Blue is the Warmest Color

The coming-of-age narrative tends to come alive for audiences in its reflection and recollection for us of situations and memories that simply cannot be denied. We long to relive our own experie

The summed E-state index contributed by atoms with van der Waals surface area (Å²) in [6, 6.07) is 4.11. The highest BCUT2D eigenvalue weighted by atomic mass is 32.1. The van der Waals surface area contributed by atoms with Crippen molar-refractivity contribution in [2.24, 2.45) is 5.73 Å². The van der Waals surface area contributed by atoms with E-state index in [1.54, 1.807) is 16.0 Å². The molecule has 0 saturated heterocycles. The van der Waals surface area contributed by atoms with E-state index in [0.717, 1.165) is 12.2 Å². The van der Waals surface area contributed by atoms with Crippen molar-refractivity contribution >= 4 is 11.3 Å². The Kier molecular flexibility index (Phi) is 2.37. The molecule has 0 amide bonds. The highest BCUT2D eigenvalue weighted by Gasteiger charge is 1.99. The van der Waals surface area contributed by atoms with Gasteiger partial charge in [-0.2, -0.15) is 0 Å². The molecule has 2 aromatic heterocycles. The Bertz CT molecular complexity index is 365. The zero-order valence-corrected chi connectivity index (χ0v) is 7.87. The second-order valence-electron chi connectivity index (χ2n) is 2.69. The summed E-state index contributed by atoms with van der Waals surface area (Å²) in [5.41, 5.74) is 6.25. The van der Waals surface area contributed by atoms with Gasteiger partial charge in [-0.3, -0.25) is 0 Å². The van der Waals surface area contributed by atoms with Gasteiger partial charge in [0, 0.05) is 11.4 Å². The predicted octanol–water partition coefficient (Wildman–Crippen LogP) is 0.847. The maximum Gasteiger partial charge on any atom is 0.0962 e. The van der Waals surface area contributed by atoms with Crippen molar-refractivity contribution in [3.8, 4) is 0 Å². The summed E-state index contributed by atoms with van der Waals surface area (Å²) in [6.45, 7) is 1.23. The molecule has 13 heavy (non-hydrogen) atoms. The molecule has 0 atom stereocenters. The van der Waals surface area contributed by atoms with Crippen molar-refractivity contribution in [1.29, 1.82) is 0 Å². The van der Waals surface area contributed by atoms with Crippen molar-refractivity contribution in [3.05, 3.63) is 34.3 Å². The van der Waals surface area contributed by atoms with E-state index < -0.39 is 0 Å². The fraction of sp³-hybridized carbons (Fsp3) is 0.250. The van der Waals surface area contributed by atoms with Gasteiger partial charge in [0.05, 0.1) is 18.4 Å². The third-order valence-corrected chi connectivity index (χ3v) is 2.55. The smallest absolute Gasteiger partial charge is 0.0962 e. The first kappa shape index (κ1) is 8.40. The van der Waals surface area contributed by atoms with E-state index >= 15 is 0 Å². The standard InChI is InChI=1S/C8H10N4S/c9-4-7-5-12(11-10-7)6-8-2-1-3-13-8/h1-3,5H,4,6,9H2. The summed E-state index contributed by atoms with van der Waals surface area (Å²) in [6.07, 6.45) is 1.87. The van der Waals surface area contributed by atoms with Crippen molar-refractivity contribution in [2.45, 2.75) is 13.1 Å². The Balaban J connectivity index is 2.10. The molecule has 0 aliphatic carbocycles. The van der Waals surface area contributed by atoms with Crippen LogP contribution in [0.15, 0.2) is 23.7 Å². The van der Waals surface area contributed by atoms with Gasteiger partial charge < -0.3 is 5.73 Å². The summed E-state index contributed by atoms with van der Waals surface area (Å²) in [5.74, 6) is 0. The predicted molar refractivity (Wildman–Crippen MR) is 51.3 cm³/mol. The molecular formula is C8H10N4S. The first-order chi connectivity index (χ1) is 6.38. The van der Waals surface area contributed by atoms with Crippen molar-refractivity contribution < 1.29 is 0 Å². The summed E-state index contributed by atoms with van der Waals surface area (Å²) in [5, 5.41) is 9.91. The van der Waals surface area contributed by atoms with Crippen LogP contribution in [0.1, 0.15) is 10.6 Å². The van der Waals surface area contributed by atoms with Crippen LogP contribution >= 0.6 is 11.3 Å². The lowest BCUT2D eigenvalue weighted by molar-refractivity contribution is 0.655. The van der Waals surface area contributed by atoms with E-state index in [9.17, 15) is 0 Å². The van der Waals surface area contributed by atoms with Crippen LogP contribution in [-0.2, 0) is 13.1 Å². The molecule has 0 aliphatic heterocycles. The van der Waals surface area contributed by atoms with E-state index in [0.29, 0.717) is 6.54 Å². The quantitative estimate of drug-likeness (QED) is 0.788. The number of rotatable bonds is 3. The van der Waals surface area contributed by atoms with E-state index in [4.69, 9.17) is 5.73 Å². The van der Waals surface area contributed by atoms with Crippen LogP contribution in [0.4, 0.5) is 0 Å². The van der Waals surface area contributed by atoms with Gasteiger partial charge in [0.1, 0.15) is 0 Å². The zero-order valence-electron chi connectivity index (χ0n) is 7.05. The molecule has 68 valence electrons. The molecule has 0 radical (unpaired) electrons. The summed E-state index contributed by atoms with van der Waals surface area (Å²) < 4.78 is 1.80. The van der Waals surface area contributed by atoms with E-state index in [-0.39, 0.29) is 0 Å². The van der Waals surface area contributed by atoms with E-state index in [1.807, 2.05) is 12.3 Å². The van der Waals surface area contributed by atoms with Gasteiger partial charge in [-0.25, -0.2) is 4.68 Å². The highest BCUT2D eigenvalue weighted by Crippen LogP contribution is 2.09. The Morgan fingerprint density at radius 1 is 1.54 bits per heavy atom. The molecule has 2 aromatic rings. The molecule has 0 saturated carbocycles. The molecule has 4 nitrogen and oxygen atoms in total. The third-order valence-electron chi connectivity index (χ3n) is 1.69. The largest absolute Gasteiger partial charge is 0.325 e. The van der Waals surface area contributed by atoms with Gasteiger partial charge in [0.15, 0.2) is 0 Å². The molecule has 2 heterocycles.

The coming-of-age narrative tends to come alive for audiences in its reflection and recollection for us of situations and memories that simply cannot be denied. We long to relive our own experiences seemingly mirrored on the screen, but something quite startlingly different happens in Abdellatif Kechiche’s Palme d’Or winner (with prizes going to the director as well as his two stars — a first at Cannes) Blue is the Warmest Color. Blue captures the raw sexual awakening of Adéle (Adéle Exarchopoulos), a shy teenager confronting internal questions about her sexual orientation that rise up once she passes Emma (Léa Seydoux), a slightly older artist with blue-tinted hair, in the street one day. A journey based on this familiar first step wanders into the most intimate spaces shared between two people over the course of several years (which, at almost three hours, never drags or feels exploitative). Yet, it is not the open sexuality that will enflame audiences; rather it is the naked expression of feeling from Exarchopoulos and Seydoux that will shock viewers into wishing their past experiences had an ounce of the haunting passion radiating from these performers. These women show us how to live like the young, when every emotion is too much to bear. Opens Nov. 15 at Esquire Theatre. (NC-17) Grade: A

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